London was born in Bonn in a liberal Jewish-German family. His father, Franz London, was professor of mathematics at the University of Bonn and his mother, Luise Burger, was the daughter of a prosperous textile manufacturer. His father died of heart failure when Heinz was nine years old. The greatest influence on Heinz's childhood was his older brother Fritz. Throughout their lives the two brothers maintained a close relationship.
Heinz followed in his older brother's footsteps, studying physics, but became an experimental physicist instead and obtained his PhD under the famous superconductivity physicist Francis Simon.
This connection also gave Heinz the opportunity to leave Nazi Germany. Frederick Lindemann invited Francis Simon to join the Clarendon Laboratory at the University of Oxford in 1933 supported by money obtained from chemical company ICI. When Francis Simon did he brought Heinz London as his assistant as well as Nicholas Kurti.
While working in Oxford, Heinz shared a rented house with his brother Fritz and sister in-law Edith where together the brothers developed the London equations.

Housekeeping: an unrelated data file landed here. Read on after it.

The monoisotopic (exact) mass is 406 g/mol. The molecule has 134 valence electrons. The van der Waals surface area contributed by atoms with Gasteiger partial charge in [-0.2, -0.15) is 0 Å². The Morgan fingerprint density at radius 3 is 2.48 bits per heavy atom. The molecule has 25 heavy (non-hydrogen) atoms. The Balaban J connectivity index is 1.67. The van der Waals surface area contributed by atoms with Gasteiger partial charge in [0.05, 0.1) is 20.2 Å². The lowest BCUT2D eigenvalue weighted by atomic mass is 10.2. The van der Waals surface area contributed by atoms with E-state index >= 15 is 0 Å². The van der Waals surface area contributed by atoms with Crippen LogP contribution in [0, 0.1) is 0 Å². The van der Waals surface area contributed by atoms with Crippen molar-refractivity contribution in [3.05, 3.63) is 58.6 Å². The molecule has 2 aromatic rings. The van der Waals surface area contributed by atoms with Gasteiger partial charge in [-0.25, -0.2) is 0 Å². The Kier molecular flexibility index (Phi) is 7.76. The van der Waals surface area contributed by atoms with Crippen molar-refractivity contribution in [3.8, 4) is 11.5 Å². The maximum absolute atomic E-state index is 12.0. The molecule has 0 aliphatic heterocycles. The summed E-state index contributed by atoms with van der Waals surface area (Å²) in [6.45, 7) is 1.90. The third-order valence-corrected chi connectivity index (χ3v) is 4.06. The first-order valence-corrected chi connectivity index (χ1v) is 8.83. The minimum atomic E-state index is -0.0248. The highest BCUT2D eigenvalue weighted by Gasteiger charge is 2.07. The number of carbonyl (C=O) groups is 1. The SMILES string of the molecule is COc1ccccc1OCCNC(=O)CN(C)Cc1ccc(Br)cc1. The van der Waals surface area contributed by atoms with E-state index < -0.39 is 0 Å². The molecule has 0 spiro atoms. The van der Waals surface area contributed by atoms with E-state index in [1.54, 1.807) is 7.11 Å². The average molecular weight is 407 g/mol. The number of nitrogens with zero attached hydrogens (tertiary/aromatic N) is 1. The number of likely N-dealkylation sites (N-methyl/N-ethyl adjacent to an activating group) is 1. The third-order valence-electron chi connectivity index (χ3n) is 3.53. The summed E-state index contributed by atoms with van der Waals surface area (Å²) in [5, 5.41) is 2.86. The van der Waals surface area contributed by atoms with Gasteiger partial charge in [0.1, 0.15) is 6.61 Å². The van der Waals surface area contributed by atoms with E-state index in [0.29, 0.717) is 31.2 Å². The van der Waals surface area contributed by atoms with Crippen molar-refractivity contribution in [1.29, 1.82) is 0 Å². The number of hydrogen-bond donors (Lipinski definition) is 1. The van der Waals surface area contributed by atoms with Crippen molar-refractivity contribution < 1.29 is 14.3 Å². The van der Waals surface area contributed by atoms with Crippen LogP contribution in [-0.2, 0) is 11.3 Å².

By 1936 the money that had funded the refugee scientists had dried up and Lindemann could not find funds to offer positions to them and many others. Heinz was in a junior position without any expectation of remaining at Oxford, and so took an appointment at the University of Bristol. Fritz held out for a position at Oxford which never came and later accepted an offer by the Henri Poincaré Institute in Paris, in September 1939 moved to the Duke University After the outbreak of World War II.
In 1940 Heinz was declared as "hostile foreigner" and interned for some time on the Isle of Man, but was then released to co-operate with the British nuclear program. In 1942 he obtained British citizenship.